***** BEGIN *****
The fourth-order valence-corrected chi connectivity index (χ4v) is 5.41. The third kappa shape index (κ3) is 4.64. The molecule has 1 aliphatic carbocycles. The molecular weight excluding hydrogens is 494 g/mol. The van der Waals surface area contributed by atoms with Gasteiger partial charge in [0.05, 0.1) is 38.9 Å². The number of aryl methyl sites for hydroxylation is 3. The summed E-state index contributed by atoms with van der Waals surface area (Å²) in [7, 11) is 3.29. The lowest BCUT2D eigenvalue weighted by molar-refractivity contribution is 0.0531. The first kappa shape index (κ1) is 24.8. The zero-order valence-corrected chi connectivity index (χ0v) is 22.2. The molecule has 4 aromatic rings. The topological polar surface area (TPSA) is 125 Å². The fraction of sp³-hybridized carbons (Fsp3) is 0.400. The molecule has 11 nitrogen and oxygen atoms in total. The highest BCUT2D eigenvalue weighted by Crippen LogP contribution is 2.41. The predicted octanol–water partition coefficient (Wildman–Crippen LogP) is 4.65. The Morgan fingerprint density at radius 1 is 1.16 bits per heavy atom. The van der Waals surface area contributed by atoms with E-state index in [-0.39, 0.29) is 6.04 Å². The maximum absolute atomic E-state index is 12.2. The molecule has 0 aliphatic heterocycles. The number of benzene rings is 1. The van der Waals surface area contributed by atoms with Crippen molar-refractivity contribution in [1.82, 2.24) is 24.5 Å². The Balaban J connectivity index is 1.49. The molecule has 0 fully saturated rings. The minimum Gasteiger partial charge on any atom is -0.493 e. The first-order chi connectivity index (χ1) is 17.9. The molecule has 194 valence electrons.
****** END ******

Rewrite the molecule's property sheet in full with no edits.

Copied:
The fourth-order valence-corrected chi connectivity index (χ4v) is 5.41. The third kappa shape index (κ3) is 4.64. The molecule has 1 aliphatic carbocycles. The molecular weight excluding hydrogens is 494 g/mol. The van der Waals surface area contributed by atoms with Gasteiger partial charge in [0.05, 0.1) is 38.9 Å². The number of aryl methyl sites for hydroxylation is 3. The summed E-state index contributed by atoms with van der Waals surface area (Å²) in [7, 11) is 3.29. The lowest BCUT2D eigenvalue weighted by molar-refractivity contribution is 0.0531. The first kappa shape index (κ1) is 24.8. The zero-order valence-corrected chi connectivity index (χ0v) is 22.2. The molecule has 4 aromatic rings. The topological polar surface area (TPSA) is 125 Å². The fraction of sp³-hybridized carbons (Fsp3) is 0.400. The molecule has 11 nitrogen and oxygen atoms in total. The highest BCUT2D eigenvalue weighted by Crippen LogP contribution is 2.41. The predicted octanol–water partition coefficient (Wildman–Crippen LogP) is 4.65. The Morgan fingerprint density at radius 1 is 1.16 bits per heavy atom. The van der Waals surface area contributed by atoms with E-state index in [-0.39, 0.29) is 6.04 Å². The maximum absolute atomic E-state index is 12.2. The molecule has 0 aliphatic heterocycles. The number of benzene rings is 1. The van der Waals surface area contributed by atoms with Crippen molar-refractivity contribution in [1.82, 2.24) is 24.5 Å². The Balaban J connectivity index is 1.49. The molecule has 0 fully saturated rings. The minimum Gasteiger partial charge on any atom is -0.493 e. The first-order chi connectivity index (χ1) is 17.9. The molecule has 194 valence electrons.